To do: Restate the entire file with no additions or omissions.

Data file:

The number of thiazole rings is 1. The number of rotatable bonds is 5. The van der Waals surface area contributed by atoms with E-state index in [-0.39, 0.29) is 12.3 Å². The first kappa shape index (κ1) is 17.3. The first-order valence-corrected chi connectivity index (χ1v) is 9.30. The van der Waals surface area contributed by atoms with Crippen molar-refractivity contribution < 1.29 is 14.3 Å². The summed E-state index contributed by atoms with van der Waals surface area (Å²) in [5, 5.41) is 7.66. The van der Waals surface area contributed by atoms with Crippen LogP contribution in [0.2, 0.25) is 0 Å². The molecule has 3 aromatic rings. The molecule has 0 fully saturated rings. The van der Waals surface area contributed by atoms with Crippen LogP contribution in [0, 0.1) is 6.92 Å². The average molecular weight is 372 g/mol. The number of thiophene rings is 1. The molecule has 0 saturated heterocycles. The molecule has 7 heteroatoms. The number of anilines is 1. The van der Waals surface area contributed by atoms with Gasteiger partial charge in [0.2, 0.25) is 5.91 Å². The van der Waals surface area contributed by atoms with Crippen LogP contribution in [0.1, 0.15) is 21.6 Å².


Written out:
The number of thiazole rings is 1. The number of rotatable bonds is 5. The van der Waals surface area contributed by atoms with E-state index in [-0.39, 0.29) is 12.3 Å². The first kappa shape index (κ1) is 17.3. The first-order valence-corrected chi connectivity index (χ1v) is 9.30. The van der Waals surface area contributed by atoms with Crippen molar-refractivity contribution < 1.29 is 14.3 Å². The summed E-state index contributed by atoms with van der Waals surface area (Å²) in [5, 5.41) is 7.66. The van der Waals surface area contributed by atoms with Crippen LogP contribution in [0.2, 0.25) is 0 Å². The molecule has 3 aromatic rings. The molecule has 0 fully saturated rings. The van der Waals surface area contributed by atoms with Crippen LogP contribution in [0, 0.1) is 6.92 Å². The average molecular weight is 372 g/mol. The number of thiophene rings is 1. The molecule has 0 saturated heterocycles. The molecule has 7 heteroatoms. The number of anilines is 1. The van der Waals surface area contributed by atoms with Gasteiger partial charge in [0.2, 0.25) is 5.91 Å². The van der Waals surface area contributed by atoms with Crippen LogP contribution in [0.1, 0.15) is 21.6 Å².